Category Archives: Cardinal Paul Cullen

Pope John XXIII on Holy Cross College, Clonliffe


The following letter was sent by Bl. Pope John XXIII to the Most Rev. John Charles McQuaid, Archbishop of Dublin and Primate of Ireland, on the occassion of the Centenary of Holy Cross College, Clonliffe (then the Major Seminary of the Archdiocese of Dublin):

The forthcoming celebration in your diocesan See, on the occasion of the Centenary of the foundation of the Major Seminary of the Archdiocese of Dublin is, to Our mind, entirely fitting and opportune. For if a Seminary, by reason of its object and its importance, has always been regarded by this Holy See as illustrious and worthy of veneration, it is indeed suitable that this Seminary, bearing the title of the Holy Cross and so distinguished in its beginnings and in its achievements, should be acclaimed.

The foundation of the Seminary in the year 1860 was the work of a most distinguished and eminently praiseworthy man, Paul Cullen, Archbishop of Dublin, and former Rector of the Irish College and of the Roman College of Propaganda, who was raised to the Cardinalate by Our Predecessor, Pius IX, of happy memory, in recognition of his magnificent services on behalf of the Chair of Peter and of the Universal Church. He thought it wise to link the College, which was destined for students of Philosophy and Theology, to the Catholic University, which he had established six years before to the great benefit of the whole of Ireland.
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Letter of Cardinal Cullen to the Catholic Clergy, Secular and Regular, of the Diocese of Dublin


6th November, 1873

Very Rev. and Dear Sir,

Within the present week an important circular regarding the Catholic University will be addressed to you by the Rector, the Very Rev. Monsignor Woodlock.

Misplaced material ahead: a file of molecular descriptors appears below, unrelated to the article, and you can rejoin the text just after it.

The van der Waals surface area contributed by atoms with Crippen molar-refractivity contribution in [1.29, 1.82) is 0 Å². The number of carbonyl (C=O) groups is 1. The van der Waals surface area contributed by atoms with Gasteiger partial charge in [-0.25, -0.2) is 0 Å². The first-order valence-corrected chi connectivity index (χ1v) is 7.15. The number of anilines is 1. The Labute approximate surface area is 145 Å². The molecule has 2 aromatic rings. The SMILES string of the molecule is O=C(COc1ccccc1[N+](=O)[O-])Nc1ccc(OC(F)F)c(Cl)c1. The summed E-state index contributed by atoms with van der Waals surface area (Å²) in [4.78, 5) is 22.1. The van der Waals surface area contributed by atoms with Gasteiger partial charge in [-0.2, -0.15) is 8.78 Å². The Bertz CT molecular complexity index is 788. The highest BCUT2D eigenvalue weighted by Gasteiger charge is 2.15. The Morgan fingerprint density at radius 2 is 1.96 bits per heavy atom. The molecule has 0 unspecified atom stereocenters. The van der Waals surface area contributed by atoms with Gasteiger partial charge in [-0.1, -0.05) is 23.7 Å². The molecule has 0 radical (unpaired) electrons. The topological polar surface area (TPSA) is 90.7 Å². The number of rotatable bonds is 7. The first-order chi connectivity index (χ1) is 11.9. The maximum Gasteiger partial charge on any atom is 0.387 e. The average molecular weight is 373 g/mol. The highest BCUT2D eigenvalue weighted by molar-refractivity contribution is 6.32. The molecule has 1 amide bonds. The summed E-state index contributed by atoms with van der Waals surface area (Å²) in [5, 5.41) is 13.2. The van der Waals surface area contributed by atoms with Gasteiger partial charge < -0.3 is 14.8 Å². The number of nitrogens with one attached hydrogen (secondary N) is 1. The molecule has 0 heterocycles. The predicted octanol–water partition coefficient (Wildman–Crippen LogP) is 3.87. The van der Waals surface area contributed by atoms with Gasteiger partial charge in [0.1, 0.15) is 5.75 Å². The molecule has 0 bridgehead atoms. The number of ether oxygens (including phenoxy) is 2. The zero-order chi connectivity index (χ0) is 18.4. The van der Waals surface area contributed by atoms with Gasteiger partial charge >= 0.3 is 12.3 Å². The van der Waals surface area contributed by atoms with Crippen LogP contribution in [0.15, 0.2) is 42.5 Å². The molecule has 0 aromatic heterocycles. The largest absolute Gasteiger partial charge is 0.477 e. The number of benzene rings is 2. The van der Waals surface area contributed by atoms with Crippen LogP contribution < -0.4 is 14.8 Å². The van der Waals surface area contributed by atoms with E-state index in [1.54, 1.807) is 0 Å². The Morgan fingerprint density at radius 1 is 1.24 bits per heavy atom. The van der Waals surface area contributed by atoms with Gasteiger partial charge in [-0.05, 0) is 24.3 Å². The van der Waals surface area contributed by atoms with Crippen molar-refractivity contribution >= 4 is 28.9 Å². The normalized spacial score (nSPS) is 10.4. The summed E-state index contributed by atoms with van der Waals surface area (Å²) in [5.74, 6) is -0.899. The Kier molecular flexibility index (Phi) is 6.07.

I beg of you to read that document for your faithful flocks, and at the same time to impress upon them the necessity of upholding the cause of religious education, and providing the youth of the country with the means of acquiring not only all useful scientific knowledge, but also solid instruction in the practices and doctrines of the one, holy, Catholic Church, out of which there is no salvation. If this be not done, and if children be not brought up in the fear and love of God, and inspired with a spirit of respect and obedience for the laws of God and the Church, they will forget the interests of their immortal souls, and their eternal salvation will be exposed to the greatest danger. For, according to the Scripture, if a young man gets into a wrong path, even when he grows old, he will not retire from it.
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The Rise and Fall of the Catholic Church in Ireland


The following is an editorial from Church and State magazine (the organ of the old Campaign to Seperate Church and State), January, 2010:

The Age Of My Craven Deference Is Finally Over.” That was the headline on Professor Ronan Fanning’s article on the Murphy Report (Sun. Independent, 6 Dec.). Well, it was almost the headline. Fanning used the collective “our” rather than the personal “my”. But in the case of the Professor of Modern History at the chief College of the National University the personal and the collective merge. The Professor (singular) determines in great part what characterised the plurality of those who went through the educational system to its highest level.

It became well known to us long ago that the paid intelligentsia of the state were craven in their attitude towards the Church. They were sceptics in private but were cynically respectful in public, because they were craven.
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